A key part of implementing our computing curriculum was to ensure that safety of our pupils is paramount. We take online safety very seriously and we aim to give children the necessary skills to keep themselves safe online. Children have a right to enjoy childhood online, to access safe online spaces and to benefit from all the opportunities that a connected world can bring them, appropriate to their age and stage.

Children build online resilience through the use of the ‘Project Evolve – Education for a Connected World’ framework. The framework aims to support and broaden the provision of online safety education, so that it is empowering, builds resilience and effects positive culture change. The objectives promote the development of safe and appropriate long-term behaviours, and support educators in shaping the culture within their setting and beyond.




Within each year group topics include:


  • Self Image and Identity - This strand explores the differences between online and offline identity beginning with self-awareness, shaping online identities and media influence in propagating stereotypes. It identifies effective routes for reporting and support and explores the impact of online technologies on self-image and behaviour.

  • Online Relationships - This strand explores how technology shapes communication styles and identifies strategies for positive relationships in online communities. It offers opportunities to discuss relationships, respecting, giving and denying consent and behaviours that may lead to harm and how positive online interaction can empower and amplify voice.

  • Online Reputation -  This strand explores the concept of reputation and how others may use online information to make judgements. It offers opportunities to develop strategies to manage personal digital content effectively and capitalise on technology’s capacity to create effective positive profiles.

  • Online Bullying - This strand explores bullying and other online aggression and how technology impacts those issues. It offers strategies for effective reporting and intervention and considers how bullying and other aggressive behaviour relates to legislation.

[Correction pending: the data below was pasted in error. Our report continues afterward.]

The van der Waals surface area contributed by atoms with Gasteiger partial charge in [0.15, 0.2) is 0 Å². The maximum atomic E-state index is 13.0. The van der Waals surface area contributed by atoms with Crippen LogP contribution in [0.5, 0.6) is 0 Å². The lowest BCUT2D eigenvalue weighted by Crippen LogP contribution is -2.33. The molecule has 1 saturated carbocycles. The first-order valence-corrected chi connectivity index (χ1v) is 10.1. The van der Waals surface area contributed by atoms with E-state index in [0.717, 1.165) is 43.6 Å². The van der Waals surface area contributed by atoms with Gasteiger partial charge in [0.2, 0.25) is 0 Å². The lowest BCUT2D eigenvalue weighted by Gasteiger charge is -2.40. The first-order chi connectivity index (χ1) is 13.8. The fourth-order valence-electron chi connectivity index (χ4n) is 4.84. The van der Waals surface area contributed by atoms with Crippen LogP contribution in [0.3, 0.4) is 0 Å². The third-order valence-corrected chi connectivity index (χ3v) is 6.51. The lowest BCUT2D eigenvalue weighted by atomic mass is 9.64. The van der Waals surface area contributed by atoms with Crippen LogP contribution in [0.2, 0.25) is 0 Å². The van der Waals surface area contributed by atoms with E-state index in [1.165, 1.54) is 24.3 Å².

• Managing Online information - This strand explores how online information is found, viewed and interpreted. It offers strategies for effective searching, critical evaluation of data, the recognition of risks and the management of online threats and challenges. It explores how online threats can pose risks to our physical safety as well as online safety. It also covers learning relevant to ethical publishing.

  • Health Well-being and Lifestyle - This strand explores the impact that technology has on health, well-being and lifestyle e.g. mood, sleep, body health and relationships. It also includes understanding negative behaviours and issues amplified and sustained by online technologies and the strategies for dealing with them.

  • Privacy and Security - This strand explores how personal online information can be used, stored, processed and shared. It offers both behavioural and technical strategies to limit impact on privacy and protect data and systems against compromise. 

  • Copyright and Ownership - This strand explores the concept of ownership of online content. It explores strategies for protecting personal content and crediting the rights of others as well as addressing potential consequences of illegal access, download and distribution.



Files to Download

Contact the School

Dee Point Primary School

Dee Point Primary School
Blacon Point Road

Main Contact: Admin Team: Shelley Roberts, Amber Spilsbury, Bobbi Taylor Attendance Manager: Rachel Owens
Phone Number: 01244 372631 Option 1 email

Tel: 01244 372631

SEN Contact: Hannah Seddon & April Caldecott

SEN Email: